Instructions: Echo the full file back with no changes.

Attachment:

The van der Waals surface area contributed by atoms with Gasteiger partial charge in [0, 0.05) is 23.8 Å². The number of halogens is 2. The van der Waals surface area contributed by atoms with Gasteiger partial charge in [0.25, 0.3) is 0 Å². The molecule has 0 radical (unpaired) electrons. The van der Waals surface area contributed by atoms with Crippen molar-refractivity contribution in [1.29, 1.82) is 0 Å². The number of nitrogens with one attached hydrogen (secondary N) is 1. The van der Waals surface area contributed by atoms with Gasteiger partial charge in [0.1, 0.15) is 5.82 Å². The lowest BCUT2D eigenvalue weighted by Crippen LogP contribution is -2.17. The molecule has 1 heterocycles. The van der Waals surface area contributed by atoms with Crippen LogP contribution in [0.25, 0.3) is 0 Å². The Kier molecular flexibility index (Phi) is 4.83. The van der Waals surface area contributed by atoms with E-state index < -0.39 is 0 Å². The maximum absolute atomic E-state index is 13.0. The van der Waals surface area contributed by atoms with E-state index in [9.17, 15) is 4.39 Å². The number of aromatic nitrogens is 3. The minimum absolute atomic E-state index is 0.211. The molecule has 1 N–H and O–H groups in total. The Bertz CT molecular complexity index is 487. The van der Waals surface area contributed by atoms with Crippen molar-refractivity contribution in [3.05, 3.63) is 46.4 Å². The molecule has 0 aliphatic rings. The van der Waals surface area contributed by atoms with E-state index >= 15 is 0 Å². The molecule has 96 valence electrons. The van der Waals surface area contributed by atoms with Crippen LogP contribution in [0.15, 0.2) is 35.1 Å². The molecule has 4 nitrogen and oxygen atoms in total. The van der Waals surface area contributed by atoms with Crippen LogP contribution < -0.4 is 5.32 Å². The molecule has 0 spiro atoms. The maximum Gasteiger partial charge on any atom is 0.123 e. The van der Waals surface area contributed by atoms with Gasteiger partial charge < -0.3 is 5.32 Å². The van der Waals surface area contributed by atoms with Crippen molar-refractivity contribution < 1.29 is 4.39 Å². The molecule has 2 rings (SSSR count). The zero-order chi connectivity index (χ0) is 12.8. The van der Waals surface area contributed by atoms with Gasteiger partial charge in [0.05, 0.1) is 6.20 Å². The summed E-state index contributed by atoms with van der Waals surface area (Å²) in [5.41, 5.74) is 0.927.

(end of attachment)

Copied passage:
The van der Waals surface area contributed by atoms with Gasteiger partial charge in [0, 0.05) is 23.8 Å². The number of halogens is 2. The van der Waals surface area contributed by atoms with Gasteiger partial charge in [0.25, 0.3) is 0 Å². The molecule has 0 radical (unpaired) electrons. The van der Waals surface area contributed by atoms with Crippen molar-refractivity contribution in [1.29, 1.82) is 0 Å². The number of nitrogens with one attached hydrogen (secondary N) is 1. The van der Waals surface area contributed by atoms with Gasteiger partial charge in [0.1, 0.15) is 5.82 Å². The lowest BCUT2D eigenvalue weighted by Crippen LogP contribution is -2.17. The molecule has 1 heterocycles. The van der Waals surface area contributed by atoms with Crippen LogP contribution in [0.25, 0.3) is 0 Å². The Kier molecular flexibility index (Phi) is 4.83. The van der Waals surface area contributed by atoms with E-state index < -0.39 is 0 Å². The maximum absolute atomic E-state index is 13.0. The van der Waals surface area contributed by atoms with E-state index in [9.17, 15) is 4.39 Å². The number of aromatic nitrogens is 3. The minimum absolute atomic E-state index is 0.211. The molecule has 1 N–H and O–H groups in total. The Bertz CT molecular complexity index is 487. The van der Waals surface area contributed by atoms with Crippen molar-refractivity contribution in [3.05, 3.63) is 46.4 Å². The molecule has 0 aliphatic rings. The van der Waals surface area contributed by atoms with E-state index >= 15 is 0 Å². The molecule has 96 valence electrons. The van der Waals surface area contributed by atoms with Crippen LogP contribution in [0.15, 0.2) is 35.1 Å². The molecule has 4 nitrogen and oxygen atoms in total. The van der Waals surface area contributed by atoms with Crippen LogP contribution < -0.4 is 5.32 Å². The molecule has 0 spiro atoms. The maximum Gasteiger partial charge on any atom is 0.123 e. The van der Waals surface area contributed by atoms with Gasteiger partial charge < -0.3 is 5.32 Å². The van der Waals surface area contributed by atoms with Crippen molar-refractivity contribution < 1.29 is 4.39 Å². The molecule has 2 rings (SSSR count). The zero-order chi connectivity index (χ0) is 12.8. The van der Waals surface area contributed by atoms with Gasteiger partial charge in [0.05, 0.1) is 6.20 Å². The summed E-state index contributed by atoms with van der Waals surface area (Å²) in [5.41, 5.74) is 0.927.